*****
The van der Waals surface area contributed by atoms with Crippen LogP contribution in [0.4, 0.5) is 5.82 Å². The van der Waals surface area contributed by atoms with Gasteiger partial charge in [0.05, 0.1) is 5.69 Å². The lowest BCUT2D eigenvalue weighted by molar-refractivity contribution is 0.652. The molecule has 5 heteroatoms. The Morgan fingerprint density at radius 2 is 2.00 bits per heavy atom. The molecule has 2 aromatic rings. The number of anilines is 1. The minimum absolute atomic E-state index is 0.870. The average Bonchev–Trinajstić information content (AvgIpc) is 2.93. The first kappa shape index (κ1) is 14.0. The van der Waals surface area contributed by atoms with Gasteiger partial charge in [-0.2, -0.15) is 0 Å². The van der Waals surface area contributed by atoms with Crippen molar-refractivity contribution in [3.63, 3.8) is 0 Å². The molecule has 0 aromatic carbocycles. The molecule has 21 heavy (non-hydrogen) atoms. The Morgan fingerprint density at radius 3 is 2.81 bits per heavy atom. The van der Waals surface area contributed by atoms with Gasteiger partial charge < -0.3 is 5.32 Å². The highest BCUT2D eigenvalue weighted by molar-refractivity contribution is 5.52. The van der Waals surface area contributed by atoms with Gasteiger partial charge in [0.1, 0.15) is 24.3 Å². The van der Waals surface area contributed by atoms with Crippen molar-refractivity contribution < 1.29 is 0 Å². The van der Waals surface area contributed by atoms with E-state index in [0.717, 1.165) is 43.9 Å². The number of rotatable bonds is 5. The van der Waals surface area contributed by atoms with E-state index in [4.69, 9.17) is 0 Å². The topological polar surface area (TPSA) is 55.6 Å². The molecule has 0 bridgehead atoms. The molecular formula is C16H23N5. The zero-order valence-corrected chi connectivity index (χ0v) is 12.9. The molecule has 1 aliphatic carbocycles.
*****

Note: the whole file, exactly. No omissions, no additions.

The van der Waals surface area contributed by atoms with Crippen LogP contribution in [0.4, 0.5) is 5.82 Å². The van der Waals surface area contributed by atoms with Gasteiger partial charge in [0.05, 0.1) is 5.69 Å². The lowest BCUT2D eigenvalue weighted by molar-refractivity contribution is 0.652. The molecule has 5 heteroatoms. The Morgan fingerprint density at radius 2 is 2.00 bits per heavy atom. The molecule has 2 aromatic rings. The number of anilines is 1. The minimum absolute atomic E-state index is 0.870. The average Bonchev–Trinajstić information content (AvgIpc) is 2.93. The first kappa shape index (κ1) is 14.0. The van der Waals surface area contributed by atoms with Gasteiger partial charge in [-0.2, -0.15) is 0 Å². The van der Waals surface area contributed by atoms with Crippen molar-refractivity contribution in [3.63, 3.8) is 0 Å². The molecule has 0 aromatic carbocycles. The molecule has 21 heavy (non-hydrogen) atoms. The Morgan fingerprint density at radius 3 is 2.81 bits per heavy atom. The van der Waals surface area contributed by atoms with Gasteiger partial charge < -0.3 is 5.32 Å². The highest BCUT2D eigenvalue weighted by molar-refractivity contribution is 5.52. The van der Waals surface area contributed by atoms with Gasteiger partial charge in [0.1, 0.15) is 24.3 Å². The van der Waals surface area contributed by atoms with Crippen molar-refractivity contribution < 1.29 is 0 Å². The van der Waals surface area contributed by atoms with E-state index in [0.717, 1.165) is 43.9 Å². The number of rotatable bonds is 5. The van der Waals surface area contributed by atoms with E-state index in [4.69, 9.17) is 0 Å². The topological polar surface area (TPSA) is 55.6 Å². The molecule has 0 bridgehead atoms. The molecular formula is C16H23N5. The zero-order valence-corrected chi connectivity index (χ0v) is 12.9. The molecule has 1 aliphatic carbocycles.